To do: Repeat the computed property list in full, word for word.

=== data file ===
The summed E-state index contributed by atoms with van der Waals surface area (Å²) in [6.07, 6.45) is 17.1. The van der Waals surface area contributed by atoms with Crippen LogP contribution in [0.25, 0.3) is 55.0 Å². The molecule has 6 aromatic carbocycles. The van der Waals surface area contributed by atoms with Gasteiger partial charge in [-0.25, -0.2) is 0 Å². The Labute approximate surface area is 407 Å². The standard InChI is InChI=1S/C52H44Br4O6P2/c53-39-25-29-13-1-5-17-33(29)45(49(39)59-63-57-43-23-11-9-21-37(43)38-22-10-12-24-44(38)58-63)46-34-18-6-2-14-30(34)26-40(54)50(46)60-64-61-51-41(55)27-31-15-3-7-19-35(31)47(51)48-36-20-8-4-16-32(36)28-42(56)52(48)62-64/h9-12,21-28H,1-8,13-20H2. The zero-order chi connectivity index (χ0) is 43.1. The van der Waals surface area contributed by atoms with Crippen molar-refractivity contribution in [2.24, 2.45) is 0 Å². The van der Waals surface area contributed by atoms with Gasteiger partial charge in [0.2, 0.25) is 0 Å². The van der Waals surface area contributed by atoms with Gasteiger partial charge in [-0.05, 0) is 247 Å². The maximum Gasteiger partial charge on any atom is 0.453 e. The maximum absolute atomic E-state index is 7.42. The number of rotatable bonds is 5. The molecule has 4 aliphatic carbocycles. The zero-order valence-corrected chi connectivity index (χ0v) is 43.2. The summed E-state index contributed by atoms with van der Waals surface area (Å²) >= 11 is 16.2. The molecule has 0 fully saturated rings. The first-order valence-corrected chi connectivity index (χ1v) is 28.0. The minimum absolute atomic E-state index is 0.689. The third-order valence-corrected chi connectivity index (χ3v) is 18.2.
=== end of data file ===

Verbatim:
The summed E-state index contributed by atoms with van der Waals surface area (Å²) in [6.07, 6.45) is 17.1. The van der Waals surface area contributed by atoms with Crippen LogP contribution in [0.25, 0.3) is 55.0 Å². The molecule has 6 aromatic carbocycles. The van der Waals surface area contributed by atoms with Gasteiger partial charge in [-0.25, -0.2) is 0 Å². The Labute approximate surface area is 407 Å². The standard InChI is InChI=1S/C52H44Br4O6P2/c53-39-25-29-13-1-5-17-33(29)45(49(39)59-63-57-43-23-11-9-21-37(43)38-22-10-12-24-44(38)58-63)46-34-18-6-2-14-30(34)26-40(54)50(46)60-64-61-51-41(55)27-31-15-3-7-19-35(31)47(51)48-36-20-8-4-16-32(36)28-42(56)52(48)62-64/h9-12,21-28H,1-8,13-20H2. The zero-order chi connectivity index (χ0) is 43.1. The van der Waals surface area contributed by atoms with Crippen molar-refractivity contribution in [2.24, 2.45) is 0 Å². The van der Waals surface area contributed by atoms with Gasteiger partial charge in [0.2, 0.25) is 0 Å². The van der Waals surface area contributed by atoms with Gasteiger partial charge in [-0.05, 0) is 247 Å². The maximum Gasteiger partial charge on any atom is 0.453 e. The maximum absolute atomic E-state index is 7.42. The number of rotatable bonds is 5. The molecule has 4 aliphatic carbocycles. The zero-order valence-corrected chi connectivity index (χ0v) is 43.2. The summed E-state index contributed by atoms with van der Waals surface area (Å²) >= 11 is 16.2. The molecule has 0 fully saturated rings. The first-order valence-corrected chi connectivity index (χ1v) is 28.0. The minimum absolute atomic E-state index is 0.689. The third-order valence-corrected chi connectivity index (χ3v) is 18.2.